Wednesday, February 25, 2015

Healing by rescue

recovering from loss
Introducing Saxon Sword
Possibly the most epic dog name ever.
My mom and I tend to roll towards similar tastes, as many mother and daughter combos do. We agree on lifestyle choices like the preference of spending a quiet afternoon with a book over a shopping trip. We both enjoy the decadence of a rich cup of coffee with a side of chocolate cake as a favorite noshing opportunity. She loves to garden and I love to look at the gorgeous landscaped creations she brings forth every summer.

And Mom and I are fully aware that even though retro styles are the thing with young folk, there's really no way to bring sexy back to the mid-70's fashions. We were there together once and the memories of toe socks just won't fade.

And through my mom, this appreciation of All Things Dog is a value I come by honestly. We always had several canine companions at our home, most of them working dogs with a job on the farmstead. And as a young explorer into the wooded areas about our home, I would have a protector or two to share my adventures.

Mom and I know how dogs can be so much more than kibble eaters and couch warmers. Instead we live an ideal life of total immersion in this Human-Animal Bond thing.

Life is good, y'all. It's better with dogs.

So I was surprised when Mom and I had a philosophical disagreement on dog rescue.

We were going through the "how's everybody doing" roundup part of the phone call and the topic of my Favorite Kid was up next.  His dog had recently passed and he was still grieving the loss. This was his first dog he adopted since he ventured out to the world as a full-grown card-carrying adult. A tough loss on a handful of levels.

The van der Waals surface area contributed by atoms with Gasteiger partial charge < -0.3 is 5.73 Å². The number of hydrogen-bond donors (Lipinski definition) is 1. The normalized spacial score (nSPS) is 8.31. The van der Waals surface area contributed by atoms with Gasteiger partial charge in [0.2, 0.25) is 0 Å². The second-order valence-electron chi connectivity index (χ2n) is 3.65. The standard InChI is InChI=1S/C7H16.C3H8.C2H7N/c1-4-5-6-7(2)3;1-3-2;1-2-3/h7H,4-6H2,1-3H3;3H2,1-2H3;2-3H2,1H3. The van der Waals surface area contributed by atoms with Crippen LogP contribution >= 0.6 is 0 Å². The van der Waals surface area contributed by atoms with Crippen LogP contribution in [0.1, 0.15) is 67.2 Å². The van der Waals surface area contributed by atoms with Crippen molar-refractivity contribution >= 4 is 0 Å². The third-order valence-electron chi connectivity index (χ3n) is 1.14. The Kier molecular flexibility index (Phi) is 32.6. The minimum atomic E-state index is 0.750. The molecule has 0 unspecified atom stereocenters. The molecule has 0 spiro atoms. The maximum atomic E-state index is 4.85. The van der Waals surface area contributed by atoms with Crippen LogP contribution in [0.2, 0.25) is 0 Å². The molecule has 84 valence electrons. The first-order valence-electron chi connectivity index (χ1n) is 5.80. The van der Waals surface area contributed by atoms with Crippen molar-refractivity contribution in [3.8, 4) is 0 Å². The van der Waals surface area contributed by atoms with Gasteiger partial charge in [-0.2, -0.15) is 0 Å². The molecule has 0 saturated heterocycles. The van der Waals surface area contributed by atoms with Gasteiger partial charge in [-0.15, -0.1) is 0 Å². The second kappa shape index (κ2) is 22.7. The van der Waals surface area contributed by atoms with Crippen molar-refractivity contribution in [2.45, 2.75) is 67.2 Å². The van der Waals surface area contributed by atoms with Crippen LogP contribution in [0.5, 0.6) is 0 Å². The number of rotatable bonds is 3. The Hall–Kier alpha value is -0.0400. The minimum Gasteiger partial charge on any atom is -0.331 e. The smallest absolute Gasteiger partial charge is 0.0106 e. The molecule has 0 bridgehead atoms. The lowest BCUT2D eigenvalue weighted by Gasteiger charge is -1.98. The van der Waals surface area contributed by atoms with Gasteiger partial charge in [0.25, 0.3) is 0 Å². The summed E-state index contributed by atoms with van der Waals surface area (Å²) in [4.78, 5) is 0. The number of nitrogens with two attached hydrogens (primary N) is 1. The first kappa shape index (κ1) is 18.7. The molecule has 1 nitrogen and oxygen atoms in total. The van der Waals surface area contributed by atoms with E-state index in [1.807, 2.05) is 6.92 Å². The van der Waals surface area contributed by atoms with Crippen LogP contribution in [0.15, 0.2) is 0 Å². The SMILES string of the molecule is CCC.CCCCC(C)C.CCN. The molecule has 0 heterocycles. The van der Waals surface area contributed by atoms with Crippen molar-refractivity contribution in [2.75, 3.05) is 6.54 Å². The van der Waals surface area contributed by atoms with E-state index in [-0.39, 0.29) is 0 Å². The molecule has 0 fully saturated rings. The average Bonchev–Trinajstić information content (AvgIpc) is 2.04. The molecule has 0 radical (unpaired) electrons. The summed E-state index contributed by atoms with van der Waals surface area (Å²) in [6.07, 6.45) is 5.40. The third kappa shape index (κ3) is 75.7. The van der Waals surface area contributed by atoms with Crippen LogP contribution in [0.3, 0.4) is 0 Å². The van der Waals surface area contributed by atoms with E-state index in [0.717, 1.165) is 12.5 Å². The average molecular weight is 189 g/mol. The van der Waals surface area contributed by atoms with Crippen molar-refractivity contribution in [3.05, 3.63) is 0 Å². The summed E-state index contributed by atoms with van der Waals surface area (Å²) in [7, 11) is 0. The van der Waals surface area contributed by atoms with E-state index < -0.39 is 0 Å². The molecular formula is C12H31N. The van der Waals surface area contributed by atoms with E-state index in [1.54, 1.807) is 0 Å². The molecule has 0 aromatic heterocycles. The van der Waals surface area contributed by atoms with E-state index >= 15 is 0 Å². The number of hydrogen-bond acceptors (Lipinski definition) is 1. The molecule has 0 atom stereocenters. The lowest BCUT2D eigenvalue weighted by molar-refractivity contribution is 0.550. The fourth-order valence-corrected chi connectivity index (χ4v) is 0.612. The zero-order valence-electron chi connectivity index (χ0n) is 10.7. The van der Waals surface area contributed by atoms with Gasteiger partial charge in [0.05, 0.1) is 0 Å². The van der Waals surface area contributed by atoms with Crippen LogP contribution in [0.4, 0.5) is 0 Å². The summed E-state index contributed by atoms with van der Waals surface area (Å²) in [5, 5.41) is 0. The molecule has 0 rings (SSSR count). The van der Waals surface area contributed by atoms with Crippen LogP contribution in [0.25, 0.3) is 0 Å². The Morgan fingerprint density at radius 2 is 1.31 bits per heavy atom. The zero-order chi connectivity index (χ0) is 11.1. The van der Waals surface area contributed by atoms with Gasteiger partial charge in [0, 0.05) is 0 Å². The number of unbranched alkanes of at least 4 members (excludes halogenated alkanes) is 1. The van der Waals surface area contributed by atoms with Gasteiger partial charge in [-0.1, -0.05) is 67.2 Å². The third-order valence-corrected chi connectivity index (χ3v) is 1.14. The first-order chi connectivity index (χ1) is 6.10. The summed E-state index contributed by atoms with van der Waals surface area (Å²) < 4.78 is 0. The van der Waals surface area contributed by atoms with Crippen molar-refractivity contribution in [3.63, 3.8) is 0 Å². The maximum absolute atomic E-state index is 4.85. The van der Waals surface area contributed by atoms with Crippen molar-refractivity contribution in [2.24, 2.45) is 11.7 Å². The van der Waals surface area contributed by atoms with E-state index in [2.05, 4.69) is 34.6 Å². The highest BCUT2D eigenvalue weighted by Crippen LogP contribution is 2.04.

Will he adopt another dog then, asks Mom.

Oh, Mom, I said. He has to get over Elsa first. Seems like the next dog would be a rebound decision to me. He needs time, don't you think?

Every day he waits, said Mom. Is another day a dog is left homeless.

There will always be shelter dogs, I said. That's the way it is. It sucks, but he'll always have a choice.

It's not about his choice, said Mom. It's about saving a life. And he can do that now.

I see her point. I do. But my own over-protective mother hormones kicked in and I just wanted my kid to make this big decision only when he was ready. I wanted it to be right.

Let's be honest here. I wanted it to be perfect.

(Cut me a break here, people. He's my only kid.)

On my next phone call with the kid, I feel my feelings shift.

Ma, he said. I wanted to tell you. We're heading down to the humane society tomorrow.

Really?, I asked. Are you sure you're ready?

The house is too quiet, he said. It doesn't feel right.

And then he wondersmacked me with this.

There are too many dogs waiting at the shelter, he said. We can't save them all, but we can save one today. 

And I thought he took after me.

Which he does, of course. Much of the time, anyway. But it looks like my mom's genetics are carried onto this generation as well.

So we welcome Saxon into our dog lovin' family. An alumni of The Kentucky Humane Society, this fella can boast of the trifecta of looks, smarts and a high count of the snuggle factor.

raising a super dog

A great choice, my young son. And I would say the same to Saxon.

A rescue goes both ways, you know.

Well done, the lot of you.

Wednesday, February 18, 2015

It's snow fun in the midwest